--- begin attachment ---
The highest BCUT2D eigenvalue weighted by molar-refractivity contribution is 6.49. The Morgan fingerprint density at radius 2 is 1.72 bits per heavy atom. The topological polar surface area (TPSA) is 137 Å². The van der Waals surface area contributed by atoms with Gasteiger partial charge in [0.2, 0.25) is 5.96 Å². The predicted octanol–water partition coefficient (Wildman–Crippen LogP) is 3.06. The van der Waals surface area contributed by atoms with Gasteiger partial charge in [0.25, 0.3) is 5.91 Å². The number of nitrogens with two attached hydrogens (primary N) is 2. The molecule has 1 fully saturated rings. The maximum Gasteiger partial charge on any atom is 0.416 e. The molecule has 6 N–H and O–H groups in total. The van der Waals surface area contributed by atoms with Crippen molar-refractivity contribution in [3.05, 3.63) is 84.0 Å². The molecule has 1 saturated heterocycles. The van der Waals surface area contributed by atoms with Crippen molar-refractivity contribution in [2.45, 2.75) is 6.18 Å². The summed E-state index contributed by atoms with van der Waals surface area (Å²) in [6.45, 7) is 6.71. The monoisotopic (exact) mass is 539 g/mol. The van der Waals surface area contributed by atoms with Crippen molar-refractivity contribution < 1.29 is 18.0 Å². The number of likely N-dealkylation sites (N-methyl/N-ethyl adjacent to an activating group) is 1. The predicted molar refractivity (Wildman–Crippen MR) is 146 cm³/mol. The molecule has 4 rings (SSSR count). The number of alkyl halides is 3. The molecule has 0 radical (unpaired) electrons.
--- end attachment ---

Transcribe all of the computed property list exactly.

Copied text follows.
The highest BCUT2D eigenvalue weighted by molar-refractivity contribution is 6.49. The Morgan fingerprint density at radius 2 is 1.72 bits per heavy atom. The topological polar surface area (TPSA) is 137 Å². The van der Waals surface area contributed by atoms with Gasteiger partial charge in [0.2, 0.25) is 5.96 Å². The predicted octanol–water partition coefficient (Wildman–Crippen LogP) is 3.06. The van der Waals surface area contributed by atoms with Gasteiger partial charge in [0.25, 0.3) is 5.91 Å². The number of nitrogens with two attached hydrogens (primary N) is 2. The molecule has 1 fully saturated rings. The maximum Gasteiger partial charge on any atom is 0.416 e. The molecule has 6 N–H and O–H groups in total. The van der Waals surface area contributed by atoms with Crippen molar-refractivity contribution in [3.05, 3.63) is 84.0 Å². The molecule has 1 saturated heterocycles. The van der Waals surface area contributed by atoms with Crippen molar-refractivity contribution in [2.45, 2.75) is 6.18 Å². The summed E-state index contributed by atoms with van der Waals surface area (Å²) in [6.45, 7) is 6.71. The monoisotopic (exact) mass is 539 g/mol. The van der Waals surface area contributed by atoms with Crippen molar-refractivity contribution < 1.29 is 18.0 Å². The number of likely N-dealkylation sites (N-methyl/N-ethyl adjacent to an activating group) is 1. The predicted molar refractivity (Wildman–Crippen MR) is 146 cm³/mol. The molecule has 4 rings (SSSR count). The number of alkyl halides is 3. The molecule has 0 radical (unpaired) electrons.